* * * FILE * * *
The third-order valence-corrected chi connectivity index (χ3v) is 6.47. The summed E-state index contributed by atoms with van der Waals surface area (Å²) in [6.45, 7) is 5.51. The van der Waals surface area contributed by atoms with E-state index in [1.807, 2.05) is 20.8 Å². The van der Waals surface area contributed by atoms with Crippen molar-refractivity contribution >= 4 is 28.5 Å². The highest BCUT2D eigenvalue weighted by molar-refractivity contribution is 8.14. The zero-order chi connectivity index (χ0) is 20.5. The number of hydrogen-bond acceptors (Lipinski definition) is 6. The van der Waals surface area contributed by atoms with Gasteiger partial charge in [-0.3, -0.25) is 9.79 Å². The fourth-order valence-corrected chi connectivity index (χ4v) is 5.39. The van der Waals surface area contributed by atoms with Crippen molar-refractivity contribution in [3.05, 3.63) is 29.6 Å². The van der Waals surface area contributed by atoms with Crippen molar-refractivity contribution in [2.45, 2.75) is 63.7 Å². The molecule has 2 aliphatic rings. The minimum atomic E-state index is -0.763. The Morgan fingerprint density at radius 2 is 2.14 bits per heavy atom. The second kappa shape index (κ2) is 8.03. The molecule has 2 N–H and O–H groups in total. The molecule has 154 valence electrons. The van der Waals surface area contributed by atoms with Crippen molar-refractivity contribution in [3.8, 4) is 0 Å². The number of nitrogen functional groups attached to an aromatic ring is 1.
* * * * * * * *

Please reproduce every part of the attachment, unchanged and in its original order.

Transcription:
The third-order valence-corrected chi connectivity index (χ3v) is 6.47. The summed E-state index contributed by atoms with van der Waals surface area (Å²) in [6.45, 7) is 5.51. The van der Waals surface area contributed by atoms with E-state index in [1.807, 2.05) is 20.8 Å². The van der Waals surface area contributed by atoms with Crippen molar-refractivity contribution >= 4 is 28.5 Å². The highest BCUT2D eigenvalue weighted by molar-refractivity contribution is 8.14. The zero-order chi connectivity index (χ0) is 20.5. The number of hydrogen-bond acceptors (Lipinski definition) is 6. The van der Waals surface area contributed by atoms with Gasteiger partial charge in [-0.3, -0.25) is 9.79 Å². The fourth-order valence-corrected chi connectivity index (χ4v) is 5.39. The van der Waals surface area contributed by atoms with Crippen molar-refractivity contribution in [3.05, 3.63) is 29.6 Å². The van der Waals surface area contributed by atoms with Crippen molar-refractivity contribution in [2.45, 2.75) is 63.7 Å². The molecule has 2 aliphatic rings. The minimum atomic E-state index is -0.763. The Morgan fingerprint density at radius 2 is 2.14 bits per heavy atom. The second kappa shape index (κ2) is 8.03. The molecule has 2 N–H and O–H groups in total. The molecule has 154 valence electrons. The van der Waals surface area contributed by atoms with Crippen molar-refractivity contribution in [3.8, 4) is 0 Å². The number of nitrogen functional groups attached to an aromatic ring is 1.